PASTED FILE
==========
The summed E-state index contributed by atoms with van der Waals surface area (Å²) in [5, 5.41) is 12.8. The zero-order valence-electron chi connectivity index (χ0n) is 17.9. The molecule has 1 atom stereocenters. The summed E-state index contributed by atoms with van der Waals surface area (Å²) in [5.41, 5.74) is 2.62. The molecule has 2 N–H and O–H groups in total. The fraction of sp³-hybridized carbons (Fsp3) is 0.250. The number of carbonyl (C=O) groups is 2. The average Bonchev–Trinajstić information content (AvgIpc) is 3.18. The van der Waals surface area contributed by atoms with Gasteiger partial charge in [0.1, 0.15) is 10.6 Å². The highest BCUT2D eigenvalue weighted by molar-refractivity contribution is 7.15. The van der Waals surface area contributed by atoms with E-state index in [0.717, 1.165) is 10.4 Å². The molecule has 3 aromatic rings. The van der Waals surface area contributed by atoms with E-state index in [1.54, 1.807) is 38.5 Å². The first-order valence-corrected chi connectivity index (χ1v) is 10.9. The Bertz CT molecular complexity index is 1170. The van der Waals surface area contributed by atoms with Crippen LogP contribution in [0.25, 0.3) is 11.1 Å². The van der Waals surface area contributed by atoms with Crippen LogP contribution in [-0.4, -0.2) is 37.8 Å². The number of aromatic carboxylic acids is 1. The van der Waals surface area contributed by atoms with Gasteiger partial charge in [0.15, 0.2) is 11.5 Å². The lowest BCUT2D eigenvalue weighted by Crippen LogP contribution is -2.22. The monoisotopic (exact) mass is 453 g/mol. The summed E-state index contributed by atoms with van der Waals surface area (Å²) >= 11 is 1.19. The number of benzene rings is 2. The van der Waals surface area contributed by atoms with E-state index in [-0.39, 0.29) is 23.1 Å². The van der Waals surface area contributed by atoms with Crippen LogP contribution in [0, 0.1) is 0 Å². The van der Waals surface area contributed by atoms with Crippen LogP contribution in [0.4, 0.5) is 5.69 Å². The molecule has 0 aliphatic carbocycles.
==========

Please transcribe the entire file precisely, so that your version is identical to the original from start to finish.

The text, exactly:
The summed E-state index contributed by atoms with van der Waals surface area (Å²) in [5, 5.41) is 12.8. The zero-order valence-electron chi connectivity index (χ0n) is 17.9. The molecule has 1 atom stereocenters. The summed E-state index contributed by atoms with van der Waals surface area (Å²) in [5.41, 5.74) is 2.62. The molecule has 2 N–H and O–H groups in total. The fraction of sp³-hybridized carbons (Fsp3) is 0.250. The number of carbonyl (C=O) groups is 2. The average Bonchev–Trinajstić information content (AvgIpc) is 3.18. The van der Waals surface area contributed by atoms with Gasteiger partial charge in [0.1, 0.15) is 10.6 Å². The highest BCUT2D eigenvalue weighted by molar-refractivity contribution is 7.15. The van der Waals surface area contributed by atoms with E-state index in [0.717, 1.165) is 10.4 Å². The molecule has 3 aromatic rings. The van der Waals surface area contributed by atoms with E-state index in [1.54, 1.807) is 38.5 Å². The first-order valence-corrected chi connectivity index (χ1v) is 10.9. The Bertz CT molecular complexity index is 1170. The van der Waals surface area contributed by atoms with Crippen LogP contribution in [0.25, 0.3) is 11.1 Å². The van der Waals surface area contributed by atoms with Crippen LogP contribution in [-0.4, -0.2) is 37.8 Å². The number of aromatic carboxylic acids is 1. The van der Waals surface area contributed by atoms with Gasteiger partial charge in [0.15, 0.2) is 11.5 Å². The lowest BCUT2D eigenvalue weighted by Crippen LogP contribution is -2.22. The monoisotopic (exact) mass is 453 g/mol. The summed E-state index contributed by atoms with van der Waals surface area (Å²) >= 11 is 1.19. The number of benzene rings is 2. The van der Waals surface area contributed by atoms with E-state index in [-0.39, 0.29) is 23.1 Å². The van der Waals surface area contributed by atoms with Crippen LogP contribution in [0, 0.1) is 0 Å². The van der Waals surface area contributed by atoms with Crippen LogP contribution in [0.4, 0.5) is 5.69 Å². The molecule has 0 aliphatic carbocycles.